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Samsung CEO Kwon Oh-hyun steps down

Surprise exit comes as the firm reports record $12.8-billion operating income

Sam Kim | Bloomberg 

Kwon Oh-hyun, Samsung CEO, Samsung
Kwon Oh-hyun announced his retirement saying the business needed new leadership following a bribery scandal that led to the imprisonment of its de facto chief. (Photo: Reuters)

The chief executive officer (CEO) of is stepping down in a surprise resignation after decades at the company, saying the business needed new leadership following a bribery scandal that led to the imprisonment of its de facto chief.

Kwon Oh-hyun, who also serves as co-vice-chairman, announced his retirement on Friday as the Suwon-based company reported record operating income of 14.5 trillion won ($12.8 billion) on booming demand for displays and memory chips. He said the company faces an “unprecedented crisis” despite the financial success. Kwon, who turns 65 on Sunday, plans to stick around for six months until a successor, most likely from inside the company, is installed.

Kwon had emerged as the public face of after Jay Y Lee, grandson of the company’s founder, was detained on corruption charges and then sentenced to five years in prison in August amid a scandal that brought down South Korea’s president. While the latest financial results show Samsung’s business units operating smoothly, that in itself may present risks for Kwon, said Park Ju-gun, who tracks corporate executives at CEOScore.

“Nobody wants to be the chief of at a time like this; it’s too risky,” said Park. “It puts that person at odds with the controlling family. Only when he is in the shadow is he playing his role properly.”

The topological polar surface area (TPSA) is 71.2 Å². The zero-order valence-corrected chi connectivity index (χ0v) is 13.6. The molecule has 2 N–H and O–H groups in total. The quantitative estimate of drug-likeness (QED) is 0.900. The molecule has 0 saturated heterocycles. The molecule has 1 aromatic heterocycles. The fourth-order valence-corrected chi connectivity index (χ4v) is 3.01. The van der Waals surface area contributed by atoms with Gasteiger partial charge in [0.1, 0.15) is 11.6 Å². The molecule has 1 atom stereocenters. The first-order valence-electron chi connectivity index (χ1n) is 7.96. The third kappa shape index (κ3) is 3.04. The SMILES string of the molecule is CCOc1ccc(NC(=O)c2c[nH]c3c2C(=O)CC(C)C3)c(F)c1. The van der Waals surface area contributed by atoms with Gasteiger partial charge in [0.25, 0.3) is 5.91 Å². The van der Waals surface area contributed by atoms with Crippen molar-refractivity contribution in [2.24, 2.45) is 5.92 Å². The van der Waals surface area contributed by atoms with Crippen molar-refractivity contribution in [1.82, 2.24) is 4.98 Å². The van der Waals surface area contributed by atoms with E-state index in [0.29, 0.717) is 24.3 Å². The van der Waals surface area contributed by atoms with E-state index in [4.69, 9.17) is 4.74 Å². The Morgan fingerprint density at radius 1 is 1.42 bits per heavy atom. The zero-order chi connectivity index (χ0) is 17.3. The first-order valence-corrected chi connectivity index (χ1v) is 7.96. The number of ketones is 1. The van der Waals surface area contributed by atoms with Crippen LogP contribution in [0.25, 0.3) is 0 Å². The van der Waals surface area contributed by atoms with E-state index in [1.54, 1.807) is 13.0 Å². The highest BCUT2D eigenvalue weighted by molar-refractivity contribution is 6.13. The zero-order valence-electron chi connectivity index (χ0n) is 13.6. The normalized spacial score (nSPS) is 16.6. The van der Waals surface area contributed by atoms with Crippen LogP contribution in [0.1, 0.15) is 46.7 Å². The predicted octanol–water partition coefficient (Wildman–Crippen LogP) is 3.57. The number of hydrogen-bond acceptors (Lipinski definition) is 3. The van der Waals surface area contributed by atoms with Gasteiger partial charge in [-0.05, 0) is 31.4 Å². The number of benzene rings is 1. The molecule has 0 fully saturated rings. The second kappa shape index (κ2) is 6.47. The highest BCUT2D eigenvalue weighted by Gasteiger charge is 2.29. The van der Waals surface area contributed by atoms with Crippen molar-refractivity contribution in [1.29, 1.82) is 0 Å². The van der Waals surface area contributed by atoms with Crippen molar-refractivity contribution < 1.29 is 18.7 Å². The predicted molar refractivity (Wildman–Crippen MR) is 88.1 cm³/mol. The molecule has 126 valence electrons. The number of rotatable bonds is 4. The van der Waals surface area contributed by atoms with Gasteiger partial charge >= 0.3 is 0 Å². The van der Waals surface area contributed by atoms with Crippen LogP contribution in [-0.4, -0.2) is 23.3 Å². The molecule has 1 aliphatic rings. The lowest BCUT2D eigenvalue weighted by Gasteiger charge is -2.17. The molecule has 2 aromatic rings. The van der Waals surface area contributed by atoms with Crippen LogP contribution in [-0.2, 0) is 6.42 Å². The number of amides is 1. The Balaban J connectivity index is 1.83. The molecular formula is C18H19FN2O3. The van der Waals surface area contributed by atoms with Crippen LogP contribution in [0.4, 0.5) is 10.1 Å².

Friday’s results didn’t include net income or break out divisional performance. Final numbers are usually released two weeks later. Samsung’s shares fell about 1.5 per cent on Friday in Seoul. They have climbed about 50 per cent this year.

Kwon, a semiconductor engineer, has met with President Moon Jae-in and attended events both at home and abroad since Lee was detained in February on corruption charges. Kwon will resign from the management board in March next year when his term ends, the company said.

“As we are confronted with unprecedented crisis inside out, I believe that time has now come for the company start anew, with a new spirit and young leadership to better respond to challenges arising from the rapidly changing IT industry,” Kwon said in the statement.

Samsung has had a long tradition of stressing crisis even in good times for the business. Chairman Lee Kun-hee, who transformed the company from a copycat appliance maker to a global technology leader, said in 2010 that Samsung was entering a “real crisis,” just after the company achieved record annual sales of more than 130 trillion won.

Jay Y Lee has denied any wrongdoing and is appealing his conviction. 

First Published: Sat, October 14 2017. 00:51 IST